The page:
read this one, see what you think.

 

mike

Interesting.  I'm going to take out the adjustable spoiler and test to see if the reduction in forward lean helps.  If I get overzealous and look at buying new boots, which brands/models tend to have less fw lean and/or more room for a larger calf?

post #8 of 9

for you to balance up, the new boots would need to be modified---the most upright boots now adays are at 12 degrees still not upright enough for your size calfs.

 

mike

post #9 of 9
Thread Starter 

I stopped by a local ski shop last night on the way home from work and tried on some new boots.  Unfortunately, the bootfitter who seemed to know what he was doing was helping another customer, so I just used the guy who was helping me as a gopher.  Anyway, for each brand I tried, the 27.0/27.5 305mmish boot was always the correct boot fit.  Tried to stay between 100-120 flex.  My favs/best fits were the following:

 

Lange RX 110's - No nonsense, no frills.  Liked the ankle hold and liner.

 

Atomic Burner 110 - Fairly aggressive stance, liked the live fit.  Again nice ankle hold.  Seemed a little cushier, and not quite as stiff as the Lange and Head.

 

Atomic Hawx 120/110 - Most upright stance.  120 was the stiffest boot I tried on.  Most cush, seemed like more of an all-mountain boot, where the others were geared a little more toward the front-side.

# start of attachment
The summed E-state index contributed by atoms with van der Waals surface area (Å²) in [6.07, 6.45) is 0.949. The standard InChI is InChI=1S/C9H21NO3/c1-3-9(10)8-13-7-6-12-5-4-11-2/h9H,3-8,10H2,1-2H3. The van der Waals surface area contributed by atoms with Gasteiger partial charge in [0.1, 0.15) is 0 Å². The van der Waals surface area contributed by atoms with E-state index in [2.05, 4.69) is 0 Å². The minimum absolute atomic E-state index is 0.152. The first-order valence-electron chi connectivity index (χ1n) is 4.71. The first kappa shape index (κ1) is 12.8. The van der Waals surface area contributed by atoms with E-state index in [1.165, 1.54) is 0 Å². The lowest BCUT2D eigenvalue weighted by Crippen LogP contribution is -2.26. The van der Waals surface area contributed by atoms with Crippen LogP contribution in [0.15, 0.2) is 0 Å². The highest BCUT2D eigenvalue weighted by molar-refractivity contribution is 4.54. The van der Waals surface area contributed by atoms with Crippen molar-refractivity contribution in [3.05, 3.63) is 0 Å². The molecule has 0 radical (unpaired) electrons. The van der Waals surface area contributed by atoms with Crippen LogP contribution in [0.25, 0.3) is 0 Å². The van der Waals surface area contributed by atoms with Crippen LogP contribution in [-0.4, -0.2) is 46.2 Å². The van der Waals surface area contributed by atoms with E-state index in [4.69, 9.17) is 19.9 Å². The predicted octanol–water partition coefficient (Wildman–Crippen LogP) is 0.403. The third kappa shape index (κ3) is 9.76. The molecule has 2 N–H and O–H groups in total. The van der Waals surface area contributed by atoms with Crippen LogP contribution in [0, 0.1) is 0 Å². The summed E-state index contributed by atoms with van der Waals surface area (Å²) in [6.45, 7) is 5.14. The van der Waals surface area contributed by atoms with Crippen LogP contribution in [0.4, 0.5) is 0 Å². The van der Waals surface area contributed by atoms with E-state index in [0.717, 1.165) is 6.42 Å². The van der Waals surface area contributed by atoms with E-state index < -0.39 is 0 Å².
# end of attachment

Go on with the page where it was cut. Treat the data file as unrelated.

Head Vector 110 - Fit kind of like the Lange.  Liked the buckle system.

 

They also had the Tecnica Demon 90, but were a little soft.  I would like to try the 120's or 100's as well.

 

I did not buy here b/c I am suspect of their bootfitters.  We have a place here in Minneapolis called Pierce Skate and Ski that I want to have fit me before buying.  That said, do any of these stand out as being a better/worse place to start based my forward lean/calf issue?
 

Thanks

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EpicSki › The Barking Bear Forums › On the Snow (Skiing Forums) › Ask the Boot Guys › Boots and Quad Burn - Definite technique issue, but are poorly fitted boots part of the problem?